What the best LCD monitor has

  • Good image quality. Since you'll spend a great deal of time looking at a screen, image quality is crucial. The best displays produce crisp, detailed images with rich, well-saturated colors.
  • Wide viewing angles. The best monitors maintain picture and color fidelity even when viewed from well to the side. That allows for collaboration for presentations and other business uses, or for letting friends watch as you clear the field in the latest first-person shooter game.
  • Fast response times. Monitors with slower pixel response times can be prone to ghosting, or motion-blur; for gaming monitors especially, the faster the response time the better.
  • High resolution. That allows you to see fine details in graphics (including game graphics) and photos. A monitor that can handle at least a resolution of 1,920 pixels by 1,080 pixels can display an HD movie or TV program without scaling down the content.
  • High contrast ratio. A monitor's contrast ratio is the difference in light intensity between the brightest white and the deepest black. However, take manufacturer specifications with a grain of salt as there's no uniform standard for how to measure a monitor's contrast ratio.
  • Ample inputs. The more-robust monitors typically include VGI, HDMI and DisplayPort inputs. Some include a USB hub, which can be handy if you have a computer that's limited in that regard.
  • Myriad ergonomic features. Adjustability options are something to consider when buying a monitor, especially if you expect to be sitting in front of it for long stretches; back-tilt, swivel, pivot and height adjustment are the most common.
  • Simple user-interface. Function trumps form in onscreen displays; the best user-interfaces are user-friendly, responsive and intuitive.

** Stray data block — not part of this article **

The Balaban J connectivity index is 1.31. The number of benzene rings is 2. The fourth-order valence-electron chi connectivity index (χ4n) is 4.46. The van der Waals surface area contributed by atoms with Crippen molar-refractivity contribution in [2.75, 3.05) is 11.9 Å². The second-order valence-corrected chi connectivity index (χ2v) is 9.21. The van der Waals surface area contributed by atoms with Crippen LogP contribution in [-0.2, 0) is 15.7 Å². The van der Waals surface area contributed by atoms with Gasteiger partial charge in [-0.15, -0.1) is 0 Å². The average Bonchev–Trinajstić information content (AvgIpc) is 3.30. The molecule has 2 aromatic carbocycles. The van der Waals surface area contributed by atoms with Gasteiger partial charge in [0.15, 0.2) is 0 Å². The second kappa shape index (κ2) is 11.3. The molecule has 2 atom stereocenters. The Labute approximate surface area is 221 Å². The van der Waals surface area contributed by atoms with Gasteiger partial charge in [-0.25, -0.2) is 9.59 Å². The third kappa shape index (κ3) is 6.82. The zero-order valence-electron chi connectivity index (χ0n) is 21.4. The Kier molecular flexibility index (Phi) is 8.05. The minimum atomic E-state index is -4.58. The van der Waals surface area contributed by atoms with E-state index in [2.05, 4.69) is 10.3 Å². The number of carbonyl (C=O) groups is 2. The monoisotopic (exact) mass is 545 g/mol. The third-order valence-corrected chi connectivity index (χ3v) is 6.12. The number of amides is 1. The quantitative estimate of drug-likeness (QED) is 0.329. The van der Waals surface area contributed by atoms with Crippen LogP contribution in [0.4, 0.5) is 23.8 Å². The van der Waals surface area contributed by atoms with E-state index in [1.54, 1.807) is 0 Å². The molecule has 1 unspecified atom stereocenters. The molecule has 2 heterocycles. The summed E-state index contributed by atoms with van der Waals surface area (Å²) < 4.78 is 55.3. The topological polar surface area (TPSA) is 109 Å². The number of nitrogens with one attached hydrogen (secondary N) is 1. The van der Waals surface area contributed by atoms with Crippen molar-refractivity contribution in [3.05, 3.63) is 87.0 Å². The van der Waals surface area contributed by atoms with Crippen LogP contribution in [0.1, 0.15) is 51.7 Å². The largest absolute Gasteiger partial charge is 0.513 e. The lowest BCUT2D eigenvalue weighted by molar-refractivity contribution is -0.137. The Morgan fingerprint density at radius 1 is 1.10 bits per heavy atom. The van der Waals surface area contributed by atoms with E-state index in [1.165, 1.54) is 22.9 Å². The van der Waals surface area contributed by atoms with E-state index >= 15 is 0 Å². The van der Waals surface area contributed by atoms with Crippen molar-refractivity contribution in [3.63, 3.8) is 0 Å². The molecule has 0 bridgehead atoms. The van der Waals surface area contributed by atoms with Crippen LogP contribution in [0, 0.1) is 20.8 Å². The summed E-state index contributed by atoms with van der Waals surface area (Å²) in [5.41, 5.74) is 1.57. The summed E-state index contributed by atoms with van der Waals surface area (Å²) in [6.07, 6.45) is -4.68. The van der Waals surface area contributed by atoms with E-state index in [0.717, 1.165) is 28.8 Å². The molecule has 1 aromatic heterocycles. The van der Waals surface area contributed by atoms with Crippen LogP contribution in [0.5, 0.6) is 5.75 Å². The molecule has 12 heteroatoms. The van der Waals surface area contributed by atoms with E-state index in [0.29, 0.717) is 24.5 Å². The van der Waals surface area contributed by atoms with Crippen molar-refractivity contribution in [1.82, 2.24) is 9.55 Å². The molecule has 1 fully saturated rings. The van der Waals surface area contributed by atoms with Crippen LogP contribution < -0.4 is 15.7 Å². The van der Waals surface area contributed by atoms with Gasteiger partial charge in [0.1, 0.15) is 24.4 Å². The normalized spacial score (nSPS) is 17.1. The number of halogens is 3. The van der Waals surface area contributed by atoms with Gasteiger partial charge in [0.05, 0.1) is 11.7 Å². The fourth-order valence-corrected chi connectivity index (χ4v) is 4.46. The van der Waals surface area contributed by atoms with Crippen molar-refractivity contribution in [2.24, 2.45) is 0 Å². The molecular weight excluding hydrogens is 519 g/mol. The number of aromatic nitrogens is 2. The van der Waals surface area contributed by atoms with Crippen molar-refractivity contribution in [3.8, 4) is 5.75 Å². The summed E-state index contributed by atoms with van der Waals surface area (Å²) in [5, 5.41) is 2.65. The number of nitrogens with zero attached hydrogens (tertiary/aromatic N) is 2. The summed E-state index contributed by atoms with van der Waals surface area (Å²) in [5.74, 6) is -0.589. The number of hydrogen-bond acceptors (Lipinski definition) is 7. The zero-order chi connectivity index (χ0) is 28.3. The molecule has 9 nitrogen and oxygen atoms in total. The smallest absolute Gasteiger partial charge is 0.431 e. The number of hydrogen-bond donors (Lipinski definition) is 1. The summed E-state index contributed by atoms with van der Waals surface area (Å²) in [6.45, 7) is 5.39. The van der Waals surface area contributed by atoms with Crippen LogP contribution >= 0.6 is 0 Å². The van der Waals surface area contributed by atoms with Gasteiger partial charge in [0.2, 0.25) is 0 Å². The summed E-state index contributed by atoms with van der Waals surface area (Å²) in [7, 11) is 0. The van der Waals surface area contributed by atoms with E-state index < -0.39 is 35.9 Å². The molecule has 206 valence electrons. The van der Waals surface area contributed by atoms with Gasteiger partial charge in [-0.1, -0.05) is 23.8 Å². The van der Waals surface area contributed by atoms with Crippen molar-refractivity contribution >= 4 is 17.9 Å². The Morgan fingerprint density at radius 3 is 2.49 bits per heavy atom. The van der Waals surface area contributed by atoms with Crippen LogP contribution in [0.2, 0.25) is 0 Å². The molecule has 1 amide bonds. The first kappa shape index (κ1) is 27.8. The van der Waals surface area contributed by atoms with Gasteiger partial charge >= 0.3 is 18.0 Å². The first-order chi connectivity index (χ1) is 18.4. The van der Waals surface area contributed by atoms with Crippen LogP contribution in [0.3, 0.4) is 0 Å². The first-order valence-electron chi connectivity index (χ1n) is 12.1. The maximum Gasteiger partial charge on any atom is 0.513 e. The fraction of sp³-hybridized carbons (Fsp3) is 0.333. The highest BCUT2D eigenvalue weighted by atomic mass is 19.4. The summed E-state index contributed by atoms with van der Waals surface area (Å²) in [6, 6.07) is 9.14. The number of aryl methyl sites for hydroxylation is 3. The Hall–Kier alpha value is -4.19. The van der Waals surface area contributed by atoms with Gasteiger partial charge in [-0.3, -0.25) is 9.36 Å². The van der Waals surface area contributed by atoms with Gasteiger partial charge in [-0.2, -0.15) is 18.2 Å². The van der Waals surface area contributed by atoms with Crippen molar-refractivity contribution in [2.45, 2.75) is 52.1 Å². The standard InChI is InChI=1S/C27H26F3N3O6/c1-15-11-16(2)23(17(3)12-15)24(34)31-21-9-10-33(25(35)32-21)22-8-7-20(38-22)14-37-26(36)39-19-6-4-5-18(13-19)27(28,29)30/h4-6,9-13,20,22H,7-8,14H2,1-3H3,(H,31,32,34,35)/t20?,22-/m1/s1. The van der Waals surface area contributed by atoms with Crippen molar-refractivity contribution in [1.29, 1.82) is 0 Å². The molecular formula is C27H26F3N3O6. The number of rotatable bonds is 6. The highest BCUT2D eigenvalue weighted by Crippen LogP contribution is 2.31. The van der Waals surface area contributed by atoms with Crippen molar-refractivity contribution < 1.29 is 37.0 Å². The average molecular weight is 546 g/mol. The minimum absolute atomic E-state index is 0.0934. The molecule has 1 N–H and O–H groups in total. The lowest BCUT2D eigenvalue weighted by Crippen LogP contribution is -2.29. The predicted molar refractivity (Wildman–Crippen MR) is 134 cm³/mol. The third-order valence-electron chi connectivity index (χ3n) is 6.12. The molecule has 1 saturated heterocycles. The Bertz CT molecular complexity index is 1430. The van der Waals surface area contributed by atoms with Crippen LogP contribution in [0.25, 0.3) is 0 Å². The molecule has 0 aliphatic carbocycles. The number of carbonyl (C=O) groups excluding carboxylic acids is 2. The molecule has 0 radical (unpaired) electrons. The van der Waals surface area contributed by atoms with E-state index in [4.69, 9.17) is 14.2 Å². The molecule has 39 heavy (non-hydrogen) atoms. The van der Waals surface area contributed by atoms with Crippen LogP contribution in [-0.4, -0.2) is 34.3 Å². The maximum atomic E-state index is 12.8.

• Comprehensive warranty. It's important to know the manufacturer's policy regarding parts-and-labor. The dead pixel policy can be especially important; the best support covers for even one dead pixel.

Know before you go

What are you going to use the LCD monitor for? Determining your needs is important in finding the right LCD monitor. Different types excel in different areas. See the introduction to this report for more information.

How large a screen size do you want? LCD monitors come in a range of screen sizes, typically between 17 and 30 inches. Large, high-resolution monitors (up to 2,560 pixels by 1,600 pixels, or so) are a necessity for detailed graphics work, but they might be overkill for other uses. Large monitors are also better suited for collaborative work (viewing by more than one person), but pay attention to issues such as viewing angles if that's something you'll be doing regularly. Most displays that measure 24 inches or larger have at least 1,920-by-1,080-pixel resolution, enough to let you enjoy HD movies and TV programs without having to scale down the content. Widescreen LCD monitors generally have aspect ratios of 16:9 or 16:10. Don't forget to make sure you have enough desktop space for whichever screen size you choose.

How fast a monitor do you need? A fast response time -- the amount of time it takes for a monitor's pixels to update -- helps reduce artifacts like ghosting or motion blur. Most monitors perform well enough in this regard so that most users won't notice any issues during movies and games. Serious gamers who play fast-action games, however, typically want the fastest response times available -- usually between 2ms to 5ms. Competitive gamers also need to be concerned about input lag -- the amount of time it takes for a monitor's electronics to process an input and show it on the screen.

How many inputs do you need? The best monitors typically include a wealth of connectivity options. Typical connections include DVI and VGA, with HDMI and DisplayPort becoming more common. Other connections you might find include component video, composite video and S-Video. Some monitors also sport USB ports to allow easy access to files like photos and videos, and/or a built-in USB hub to expand the connection options of the host computer. Some monitors have built-in speakers, while a few have a headphone jack.

How much adjustability do you need? Many displays include an array of ergonomic options. Tilt, pivot, swivel and screen height are the most common adjustments. Those who use a display over a long period, such as in the workplace, could especially benefit from the increased adjustability.

How important is color quality to you? Most displays offer decent-enough color quality for the average user. Graphics professionals, on the other hand, need a display that produces accurate colors over a wide range. IPS panel technology, when compared to its MVA and TN counterparts, offers superior color reproduction.

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